The Agriculture Minister said he is aware of the financial pressures facing farmers across the country.
Charlie McConalogue also said he is working to ensure a package of support is delivered to farmers in the Budget next week.
Mr McConalogue was speaking from the National Ploughing Championship in Co Laois on Tuesday, the first day of the three-day agriculture festival.
He told RTE’s Morning Ireland programme there have been increases in prices paid to farmers across most sectors of agriculture this year.
“I’m very much aware of the pressures that they’re under,” Mr McConalogue said.
“Thankfully, we have seen an increased appreciation of the value of food and that farmers need to be paid for the work that they’re doing.”
But the minister acknowledged that increases have been eroded by cost pressures.
“There has been an increase in actual prices paid across most sectors of agriculture this year, but that has been very much eroded by the cost pressures that are there,” he said.
“And my focus as minister is to seek to continue to work with farm families now to support them into next year.”
Asked whether he supported the carbon tax increases due in October, Mr McConalogue said the charge formed part of a “long-term strategic approach” by the Government.
“I support an overall budget package which will be reducing the pressure on families and and farm families as well. But in terms of the carbon tax, there’s a strategic approach being taken in relation to that which is going to form part of the Budget,” he said.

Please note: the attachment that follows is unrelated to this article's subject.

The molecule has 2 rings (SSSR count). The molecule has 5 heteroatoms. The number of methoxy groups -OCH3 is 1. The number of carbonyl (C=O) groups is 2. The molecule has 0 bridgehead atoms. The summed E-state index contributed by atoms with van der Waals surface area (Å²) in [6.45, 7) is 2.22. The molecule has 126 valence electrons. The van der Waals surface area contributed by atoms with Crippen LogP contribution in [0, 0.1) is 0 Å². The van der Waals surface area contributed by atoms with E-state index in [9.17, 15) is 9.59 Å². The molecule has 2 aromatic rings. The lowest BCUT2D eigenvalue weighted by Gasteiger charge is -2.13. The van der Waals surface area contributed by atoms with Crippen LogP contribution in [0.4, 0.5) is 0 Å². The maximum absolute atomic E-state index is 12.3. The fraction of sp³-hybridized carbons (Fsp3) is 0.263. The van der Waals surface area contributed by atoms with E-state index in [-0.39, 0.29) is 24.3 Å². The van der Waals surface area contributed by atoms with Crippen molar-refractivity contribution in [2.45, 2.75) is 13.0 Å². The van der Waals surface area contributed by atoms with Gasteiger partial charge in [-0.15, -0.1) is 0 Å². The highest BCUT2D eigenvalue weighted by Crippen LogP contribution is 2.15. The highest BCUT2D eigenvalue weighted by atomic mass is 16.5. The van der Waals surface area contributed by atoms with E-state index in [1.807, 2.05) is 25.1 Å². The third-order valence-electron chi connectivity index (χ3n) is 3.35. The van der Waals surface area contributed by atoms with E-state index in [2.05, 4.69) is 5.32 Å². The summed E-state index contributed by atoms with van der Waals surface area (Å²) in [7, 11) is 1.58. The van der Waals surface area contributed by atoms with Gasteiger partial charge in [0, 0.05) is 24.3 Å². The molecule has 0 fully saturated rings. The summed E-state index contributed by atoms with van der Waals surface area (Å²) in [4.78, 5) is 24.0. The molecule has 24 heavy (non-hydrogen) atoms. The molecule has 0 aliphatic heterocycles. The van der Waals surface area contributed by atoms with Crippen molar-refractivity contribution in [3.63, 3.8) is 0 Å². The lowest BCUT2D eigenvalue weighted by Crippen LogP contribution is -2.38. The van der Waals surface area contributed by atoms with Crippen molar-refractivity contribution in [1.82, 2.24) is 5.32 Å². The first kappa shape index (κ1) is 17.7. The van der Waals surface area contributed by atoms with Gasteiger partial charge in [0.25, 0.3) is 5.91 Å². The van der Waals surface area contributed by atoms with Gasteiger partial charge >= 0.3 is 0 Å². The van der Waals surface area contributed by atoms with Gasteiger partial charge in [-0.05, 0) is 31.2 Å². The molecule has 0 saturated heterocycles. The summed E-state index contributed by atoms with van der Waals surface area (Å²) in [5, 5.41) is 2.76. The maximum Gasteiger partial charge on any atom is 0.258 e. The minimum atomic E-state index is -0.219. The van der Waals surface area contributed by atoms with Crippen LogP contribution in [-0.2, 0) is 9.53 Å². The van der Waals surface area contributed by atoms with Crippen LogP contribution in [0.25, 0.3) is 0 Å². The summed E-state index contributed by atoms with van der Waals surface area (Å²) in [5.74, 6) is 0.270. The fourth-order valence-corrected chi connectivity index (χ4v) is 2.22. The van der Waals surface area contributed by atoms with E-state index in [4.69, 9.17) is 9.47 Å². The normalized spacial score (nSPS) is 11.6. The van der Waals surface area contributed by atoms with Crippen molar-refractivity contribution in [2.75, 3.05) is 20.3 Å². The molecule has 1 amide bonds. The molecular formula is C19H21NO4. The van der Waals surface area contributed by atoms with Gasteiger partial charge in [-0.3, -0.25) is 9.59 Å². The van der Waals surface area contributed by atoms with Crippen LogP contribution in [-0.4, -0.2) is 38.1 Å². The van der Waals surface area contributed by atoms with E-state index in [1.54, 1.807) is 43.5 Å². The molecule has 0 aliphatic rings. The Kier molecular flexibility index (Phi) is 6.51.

Asked if it is in Ireland’s interest for Paschal Donohoe to remain as president of the Euro group of finance ministers when the Government reshuffle happens at Christmas, he replied that he did not expect the issue to be something he would be asked about by members of the public at the ploughing.
He added: “I would very much leave that to the party leaders, the Taoiseach (Micheal Martin) and Tanaiste (Leo Varadkar), to decide in advance of December.
“Our focus now is on the Budget.”
The National Ploughing Championships got under way on Tuesday on a 900-acre site in Ratheniska for the first time since 2019.
It was cancelled for two years due to the pandemic.
More than 300,000 people are expected to attend the event, which features 1,700 trade stands, ploughing championship competitions, machinery displays and livestock exhibits.
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